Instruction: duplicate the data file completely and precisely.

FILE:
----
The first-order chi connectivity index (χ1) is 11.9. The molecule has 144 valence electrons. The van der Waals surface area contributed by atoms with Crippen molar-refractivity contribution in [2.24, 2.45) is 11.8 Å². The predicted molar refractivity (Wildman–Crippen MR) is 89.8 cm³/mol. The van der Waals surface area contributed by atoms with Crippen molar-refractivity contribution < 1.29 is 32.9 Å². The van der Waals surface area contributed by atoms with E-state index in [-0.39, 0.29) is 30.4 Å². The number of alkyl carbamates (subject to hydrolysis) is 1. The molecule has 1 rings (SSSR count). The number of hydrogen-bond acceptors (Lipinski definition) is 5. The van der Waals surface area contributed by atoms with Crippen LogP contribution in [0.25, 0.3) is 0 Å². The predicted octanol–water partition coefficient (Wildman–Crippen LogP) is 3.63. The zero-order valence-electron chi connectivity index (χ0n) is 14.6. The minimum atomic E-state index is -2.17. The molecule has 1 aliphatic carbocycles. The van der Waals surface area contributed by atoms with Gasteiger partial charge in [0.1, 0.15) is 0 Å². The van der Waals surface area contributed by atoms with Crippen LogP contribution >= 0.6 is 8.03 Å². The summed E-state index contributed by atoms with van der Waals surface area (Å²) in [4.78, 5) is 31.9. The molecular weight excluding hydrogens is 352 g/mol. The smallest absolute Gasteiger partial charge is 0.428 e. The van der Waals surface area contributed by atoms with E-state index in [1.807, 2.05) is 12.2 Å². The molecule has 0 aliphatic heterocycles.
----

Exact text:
The first-order chi connectivity index (χ1) is 11.9. The molecule has 144 valence electrons. The van der Waals surface area contributed by atoms with Crippen molar-refractivity contribution in [2.24, 2.45) is 11.8 Å². The predicted molar refractivity (Wildman–Crippen MR) is 89.8 cm³/mol. The van der Waals surface area contributed by atoms with Crippen molar-refractivity contribution < 1.29 is 32.9 Å². The van der Waals surface area contributed by atoms with E-state index in [-0.39, 0.29) is 30.4 Å². The number of alkyl carbamates (subject to hydrolysis) is 1. The molecule has 1 rings (SSSR count). The number of hydrogen-bond acceptors (Lipinski definition) is 5. The van der Waals surface area contributed by atoms with Crippen LogP contribution in [0.25, 0.3) is 0 Å². The predicted octanol–water partition coefficient (Wildman–Crippen LogP) is 3.63. The zero-order valence-electron chi connectivity index (χ0n) is 14.6. The minimum atomic E-state index is -2.17. The molecule has 1 aliphatic carbocycles. The van der Waals surface area contributed by atoms with Gasteiger partial charge in [0.1, 0.15) is 0 Å². The van der Waals surface area contributed by atoms with Crippen LogP contribution >= 0.6 is 8.03 Å². The summed E-state index contributed by atoms with van der Waals surface area (Å²) in [4.78, 5) is 31.9. The molecular weight excluding hydrogens is 352 g/mol. The smallest absolute Gasteiger partial charge is 0.428 e. The van der Waals surface area contributed by atoms with E-state index in [1.807, 2.05) is 12.2 Å². The molecule has 0 aliphatic heterocycles.